Q&A: Candace Calvert
In the third addition to the Mercy Hospital series, a hospital goes into lockdown and a husband has seven days to save his marriage. Readers will easily get pulled into this fast-paced page turner, just what Candace Calvert has become known for.
WHAT LED YOU TO WRITE CODE TRIAGE?
As a veteran ER nurse, I was long disappointed that popular TV medical dramas rarely addressed issues of faith. I know how many prayers are sent heavenward by patients, family and hospital staff. The Mercy Hospital series is my attempt to help “Grey’s Anatomy find its soul.” Code Triage features police officer Nick Stathos and his wife ER physician Leigh Stathos in a tense and heart-rending story of a “hospital in lockdown ... a marriage under fire.” This book applauds the blessing of second chances and gave me the intriguing opportunity to write from the points of view of three equally strong characters: a man fighting to save his marriage; a wife stung by betrayal; and the desperately determined “other woman.” Code Triage also showcases a few of my favorite things: the beautiful city of San Francisco, gourmet cooking, and horses. Each dear to my heart.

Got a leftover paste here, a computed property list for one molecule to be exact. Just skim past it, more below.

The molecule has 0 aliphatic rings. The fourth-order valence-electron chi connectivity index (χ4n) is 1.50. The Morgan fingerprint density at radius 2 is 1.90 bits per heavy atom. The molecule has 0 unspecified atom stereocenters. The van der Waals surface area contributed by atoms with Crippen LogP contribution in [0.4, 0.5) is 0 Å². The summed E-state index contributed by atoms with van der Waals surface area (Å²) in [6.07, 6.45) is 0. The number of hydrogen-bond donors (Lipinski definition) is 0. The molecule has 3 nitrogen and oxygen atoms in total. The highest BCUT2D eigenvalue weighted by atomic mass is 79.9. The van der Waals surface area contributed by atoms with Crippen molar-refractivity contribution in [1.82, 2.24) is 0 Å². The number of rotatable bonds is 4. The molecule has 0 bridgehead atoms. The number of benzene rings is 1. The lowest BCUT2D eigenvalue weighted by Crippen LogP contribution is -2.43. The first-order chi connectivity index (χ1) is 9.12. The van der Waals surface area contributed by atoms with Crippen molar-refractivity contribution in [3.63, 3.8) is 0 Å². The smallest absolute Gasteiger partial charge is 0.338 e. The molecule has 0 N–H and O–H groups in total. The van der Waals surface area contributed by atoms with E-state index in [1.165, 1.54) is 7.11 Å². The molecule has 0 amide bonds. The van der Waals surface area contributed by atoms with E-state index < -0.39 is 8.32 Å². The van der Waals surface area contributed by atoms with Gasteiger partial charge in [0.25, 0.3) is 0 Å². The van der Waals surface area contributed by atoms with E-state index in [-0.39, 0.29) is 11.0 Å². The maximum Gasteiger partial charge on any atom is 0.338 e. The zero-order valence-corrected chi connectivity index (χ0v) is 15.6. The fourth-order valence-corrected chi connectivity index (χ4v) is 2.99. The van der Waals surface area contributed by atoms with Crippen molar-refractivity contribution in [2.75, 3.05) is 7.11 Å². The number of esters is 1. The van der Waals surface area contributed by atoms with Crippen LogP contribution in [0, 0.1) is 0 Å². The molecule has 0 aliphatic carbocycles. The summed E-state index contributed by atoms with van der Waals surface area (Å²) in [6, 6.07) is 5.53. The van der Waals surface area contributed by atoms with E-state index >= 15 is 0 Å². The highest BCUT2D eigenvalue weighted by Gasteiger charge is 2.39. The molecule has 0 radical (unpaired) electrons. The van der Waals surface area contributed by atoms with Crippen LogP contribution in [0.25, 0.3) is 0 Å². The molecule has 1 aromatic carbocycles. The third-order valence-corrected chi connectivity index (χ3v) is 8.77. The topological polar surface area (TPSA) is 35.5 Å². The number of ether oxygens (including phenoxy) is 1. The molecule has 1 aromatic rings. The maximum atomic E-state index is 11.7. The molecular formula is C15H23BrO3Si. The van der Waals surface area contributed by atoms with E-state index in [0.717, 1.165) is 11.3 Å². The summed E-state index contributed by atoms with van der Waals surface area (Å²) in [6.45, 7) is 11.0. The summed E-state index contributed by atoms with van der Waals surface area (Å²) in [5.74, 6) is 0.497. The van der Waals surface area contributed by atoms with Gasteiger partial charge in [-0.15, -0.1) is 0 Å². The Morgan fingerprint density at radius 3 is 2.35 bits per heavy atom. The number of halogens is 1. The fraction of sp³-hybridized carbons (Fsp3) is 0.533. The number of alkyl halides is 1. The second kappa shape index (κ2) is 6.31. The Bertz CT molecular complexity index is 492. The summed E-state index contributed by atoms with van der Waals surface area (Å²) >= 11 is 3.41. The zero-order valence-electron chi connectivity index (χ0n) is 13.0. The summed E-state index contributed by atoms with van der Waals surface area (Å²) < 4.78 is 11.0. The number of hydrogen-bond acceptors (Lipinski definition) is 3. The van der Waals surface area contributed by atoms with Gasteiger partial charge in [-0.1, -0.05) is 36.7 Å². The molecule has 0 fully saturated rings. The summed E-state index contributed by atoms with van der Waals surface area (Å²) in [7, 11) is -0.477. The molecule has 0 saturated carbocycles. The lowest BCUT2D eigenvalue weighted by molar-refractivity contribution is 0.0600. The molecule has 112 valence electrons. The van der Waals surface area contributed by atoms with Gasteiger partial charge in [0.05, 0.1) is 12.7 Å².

STARTING OUT, WHO WERE THE AUTHORS WHO INSPIRED YOU? WHO INSPIRES YOU NOW?
Like most writers, I’ve read voraciously since childhood and switched favorite authors and genres depending on the stage of life. I like a lot of “texture,” sharp dialogue, fast pacing, well-drawn characters. Most recently, in the mainstream, I’ve come to admire Sara Gruen and Jodi Picoult. Their voices are achingly honest—I admire that.
HOW DOES YOUR FAITH INFLUENCE YOUR WRITING?
Enormously. For several years, I ignored an increasingly insistent call to move from mainstream fiction to Christian fiction. Once I finally listened, I knew soul-deep it’s where I belong. And I’m still listening; praying to be a scribe for the stories God wants to tell—for readers who need to hear them.
HOW LONG HAVE YOU KNOWN YOU WANTED TO BE AN AUTHOR?
For. Ever. But I’m a procrastinator. My husband signed me up for an online writing class, chided “Stop talking about writing a book, and just do it.” Bless his pushy heart.
WHAT DO YOU MOST HOPE THAT READERS GET FROM READING YOUR WORK?
I most hope that they get exactly that: hope. Adrenaline-infused excitement, heart-warming romance, a glimpse into the exciting world of emergency medicine, certainly, but mostly: hope. As an ER nurse I saw sad and gritty things, but I learned that even the faintest glimmer of hope can see folks through. God offers us that beautiful blessing. I like to think of my romantic medical fiction as a prescription for hope. And happily extend this welcome to readers: “Scrub in!”